Cross over to the opposite side and bring the needle through the fabric from bottom to top. Work this way from side to side, pulling the fabric tight as you go.
Once you've worked from the center to one end, start at the center again and work toward the other end. Secure the end of each lacing thread with a large knot, keeping the lacing taut.
I found that it was best to have each lacing stitch be about 1/2in to 3/4in apart. Any wider than that and it starts to pull funny. Also, take a peek at the front every so often to make sure things are staying straight.
Fold the two ends in and repeat the same lacing process. Start at the center and work toward the edges.
Stitch through both layers where those extra folds are, and try to keep them as tidy as possible.
Also, when you're working with plastic or cardboard that has some flex to it, it's easy to end up pulling the lacing a little tighter than you need to. This will cause the board to curve and pull toward the back. If it's only a little, it will work out and just stretch your embroidery to a good tightness. If there's a huge flex, you should redo the lacing.
Place the laced embroidery in the back of the frame. There won't be any glass covering the embroidery, but that's okay.
Most frames don't have enough thickness to accommodate the glass or plastic, the embroidery, and the backing. Or if they do, the embroidery ends up pressed up tight against the glass, which doesn't look great and isn't good for your embroidery. If you want your embroidery to be covered with glass, check with a professional framer.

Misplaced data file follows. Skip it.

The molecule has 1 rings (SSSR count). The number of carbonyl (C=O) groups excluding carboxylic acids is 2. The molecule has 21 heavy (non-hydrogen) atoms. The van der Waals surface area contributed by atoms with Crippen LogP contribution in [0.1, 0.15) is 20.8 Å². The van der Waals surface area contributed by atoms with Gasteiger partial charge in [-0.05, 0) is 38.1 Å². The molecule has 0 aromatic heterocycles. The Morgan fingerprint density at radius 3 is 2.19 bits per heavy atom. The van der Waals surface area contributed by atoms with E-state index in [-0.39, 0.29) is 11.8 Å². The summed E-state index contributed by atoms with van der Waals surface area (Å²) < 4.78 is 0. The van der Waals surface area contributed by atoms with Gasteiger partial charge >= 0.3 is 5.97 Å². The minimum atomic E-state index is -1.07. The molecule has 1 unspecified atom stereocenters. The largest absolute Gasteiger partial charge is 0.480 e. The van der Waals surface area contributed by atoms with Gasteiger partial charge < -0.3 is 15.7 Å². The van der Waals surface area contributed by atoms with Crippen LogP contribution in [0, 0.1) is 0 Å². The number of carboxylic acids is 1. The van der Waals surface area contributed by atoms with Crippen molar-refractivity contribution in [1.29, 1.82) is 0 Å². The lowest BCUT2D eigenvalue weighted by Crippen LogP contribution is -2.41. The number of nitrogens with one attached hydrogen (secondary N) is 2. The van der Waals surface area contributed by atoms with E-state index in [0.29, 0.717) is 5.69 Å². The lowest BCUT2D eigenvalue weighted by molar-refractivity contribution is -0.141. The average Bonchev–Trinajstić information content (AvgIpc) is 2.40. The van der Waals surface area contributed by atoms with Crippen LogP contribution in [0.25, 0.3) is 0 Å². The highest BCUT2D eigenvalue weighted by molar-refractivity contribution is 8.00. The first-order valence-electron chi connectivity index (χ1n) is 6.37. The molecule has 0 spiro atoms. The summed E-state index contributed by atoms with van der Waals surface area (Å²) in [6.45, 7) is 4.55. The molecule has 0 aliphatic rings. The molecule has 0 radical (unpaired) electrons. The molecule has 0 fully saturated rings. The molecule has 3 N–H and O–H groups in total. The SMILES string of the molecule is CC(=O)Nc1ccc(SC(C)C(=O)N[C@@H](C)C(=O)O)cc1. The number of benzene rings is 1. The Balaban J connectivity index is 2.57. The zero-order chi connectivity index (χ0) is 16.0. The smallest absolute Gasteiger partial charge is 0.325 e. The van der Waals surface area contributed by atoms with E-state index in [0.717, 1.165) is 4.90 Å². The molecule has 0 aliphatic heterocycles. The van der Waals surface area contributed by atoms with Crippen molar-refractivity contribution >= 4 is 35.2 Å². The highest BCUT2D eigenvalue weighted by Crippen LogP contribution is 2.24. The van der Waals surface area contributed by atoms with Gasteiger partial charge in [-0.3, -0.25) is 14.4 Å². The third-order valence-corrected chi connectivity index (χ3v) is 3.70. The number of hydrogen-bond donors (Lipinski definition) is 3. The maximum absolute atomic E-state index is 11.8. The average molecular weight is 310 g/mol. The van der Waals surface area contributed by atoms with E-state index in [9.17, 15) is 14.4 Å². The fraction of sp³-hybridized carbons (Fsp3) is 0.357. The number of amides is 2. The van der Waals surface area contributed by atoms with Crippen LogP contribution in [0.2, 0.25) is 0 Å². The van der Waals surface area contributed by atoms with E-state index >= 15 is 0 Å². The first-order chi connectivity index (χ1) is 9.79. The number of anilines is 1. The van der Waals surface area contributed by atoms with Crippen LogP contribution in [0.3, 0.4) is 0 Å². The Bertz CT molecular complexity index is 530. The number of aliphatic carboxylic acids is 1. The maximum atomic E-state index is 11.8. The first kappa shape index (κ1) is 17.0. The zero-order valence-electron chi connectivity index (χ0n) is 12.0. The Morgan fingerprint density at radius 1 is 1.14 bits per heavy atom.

In this case, we're framing it, not preserving it.
Set the frame backing in place (make sure it's going in the right direction!) and tuck in any fabric bits that might be showing. Secure it with the little tabs, and admire your freshly framed embroidery!
Doesn't it look so nice in a frame like this? I love framing my stitching in an embroidery hoop, but it's good to have options, especially for square or rectangular embroideries.
My original post showing how to frame embroidery in an IKEA frame used tape to hold the fabric. It was fast and easy, and once it's all in the frame, it doesn't go anywhere. But it doesn't pull the embroidery as taut as this does. And really, lacing doesn't take all that long.
I love that frames like this come in different colors/styles and are inexpensive, often no different than the price of a cheap hoop. But they give the embroidery a finished look that is often nicer than a hoop finish. Plus, the back is totally covered so you save time on that part!
Now, about this embroidery you see! You get an early peek at a pattern that I designed for Jerusalem Greer. Her new book, At Home in This Life, is coming out this spring and my pattern is a free gift for anyone who pre-orders! Check out her site for more info on that and then watch for another pattern I'm collaborating on with Jerusalem.
I love pie. I have a so-so relationship with pi, because math. But if pi day is March 14 (3.14) and that means pie, then I'm all for it. So I made a kawaii pi pie pin. And you can too!
I'm a little late in posting a Pi Day project, but I don't want to skip sharing this one year and risk forgetting it next year. Right? Plus, you don't have to make this with the symbol for pi on the top. Change that to a heart or some little vents in the crust, or any other design you like. It's fast and easy and a great way to show your love of pie, pi, or both!
You will need:
Tan felt (for crust)
Colored felt (for filling...choose your favorite flavor!)
Pinking or scallop shears (optional)
Craft or fabric glue
Sew-on pin back
Pi Day Pin Pattern PDF
Trace the pattern pieces onto the freezer paper. Iron the crust pieces onto the tan felt and the filling piece onto the colored felt.
Note that on the pattern page there are two versions of the bottom crust, depending on what kind of scissors you're using. If you're using pinking or scallop shears it's helpful to cut the crust piece right on the line before ironing it to the felt.
Cut out the three pieces. Cut around the filling and top crust with regular scissors. If you're using pinking or scallop shears, cut around the outside of the pattern piece. Carefully cut out the pi symbol from the top crust.
If the idea of cutting out that pi symbol terrifies you, first, don't worry. It's not so difficult. If you still don't believe me, consider embroidering the symbol instead!